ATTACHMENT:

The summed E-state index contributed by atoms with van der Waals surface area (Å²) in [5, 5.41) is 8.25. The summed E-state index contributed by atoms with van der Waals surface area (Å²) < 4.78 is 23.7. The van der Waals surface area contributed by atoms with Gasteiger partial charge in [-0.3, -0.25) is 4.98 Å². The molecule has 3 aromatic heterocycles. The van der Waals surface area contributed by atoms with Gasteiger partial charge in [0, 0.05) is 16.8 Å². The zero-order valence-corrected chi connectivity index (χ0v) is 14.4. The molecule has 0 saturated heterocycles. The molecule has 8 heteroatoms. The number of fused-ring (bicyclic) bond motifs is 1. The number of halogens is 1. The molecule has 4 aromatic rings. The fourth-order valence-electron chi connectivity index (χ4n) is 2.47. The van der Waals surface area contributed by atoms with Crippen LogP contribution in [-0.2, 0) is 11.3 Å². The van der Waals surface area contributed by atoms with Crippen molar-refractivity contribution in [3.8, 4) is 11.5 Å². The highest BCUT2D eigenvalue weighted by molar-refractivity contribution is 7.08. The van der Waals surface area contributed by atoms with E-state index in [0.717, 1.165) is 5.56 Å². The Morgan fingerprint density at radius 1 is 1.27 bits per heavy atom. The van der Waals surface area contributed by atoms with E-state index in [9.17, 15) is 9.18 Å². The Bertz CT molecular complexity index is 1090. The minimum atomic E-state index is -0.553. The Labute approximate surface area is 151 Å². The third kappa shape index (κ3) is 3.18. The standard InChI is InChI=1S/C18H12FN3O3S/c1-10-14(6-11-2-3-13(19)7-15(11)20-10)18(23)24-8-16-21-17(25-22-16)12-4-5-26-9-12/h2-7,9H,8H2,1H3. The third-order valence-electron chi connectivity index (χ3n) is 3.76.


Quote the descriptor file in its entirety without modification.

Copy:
The summed E-state index contributed by atoms with van der Waals surface area (Å²) in [5, 5.41) is 8.25. The summed E-state index contributed by atoms with van der Waals surface area (Å²) < 4.78 is 23.7. The van der Waals surface area contributed by atoms with Gasteiger partial charge in [-0.3, -0.25) is 4.98 Å². The molecule has 3 aromatic heterocycles. The van der Waals surface area contributed by atoms with Gasteiger partial charge in [0, 0.05) is 16.8 Å². The zero-order valence-corrected chi connectivity index (χ0v) is 14.4. The molecule has 0 saturated heterocycles. The molecule has 8 heteroatoms. The number of fused-ring (bicyclic) bond motifs is 1. The number of halogens is 1. The molecule has 4 aromatic rings. The fourth-order valence-electron chi connectivity index (χ4n) is 2.47. The van der Waals surface area contributed by atoms with Crippen LogP contribution in [-0.2, 0) is 11.3 Å². The van der Waals surface area contributed by atoms with Crippen molar-refractivity contribution in [3.8, 4) is 11.5 Å². The highest BCUT2D eigenvalue weighted by molar-refractivity contribution is 7.08. The van der Waals surface area contributed by atoms with E-state index in [0.717, 1.165) is 5.56 Å². The Morgan fingerprint density at radius 1 is 1.27 bits per heavy atom. The van der Waals surface area contributed by atoms with E-state index in [9.17, 15) is 9.18 Å². The Bertz CT molecular complexity index is 1090. The minimum atomic E-state index is -0.553. The Labute approximate surface area is 151 Å². The third kappa shape index (κ3) is 3.18. The standard InChI is InChI=1S/C18H12FN3O3S/c1-10-14(6-11-2-3-13(19)7-15(11)20-10)18(23)24-8-16-21-17(25-22-16)12-4-5-26-9-12/h2-7,9H,8H2,1H3. The third-order valence-electron chi connectivity index (χ3n) is 3.76.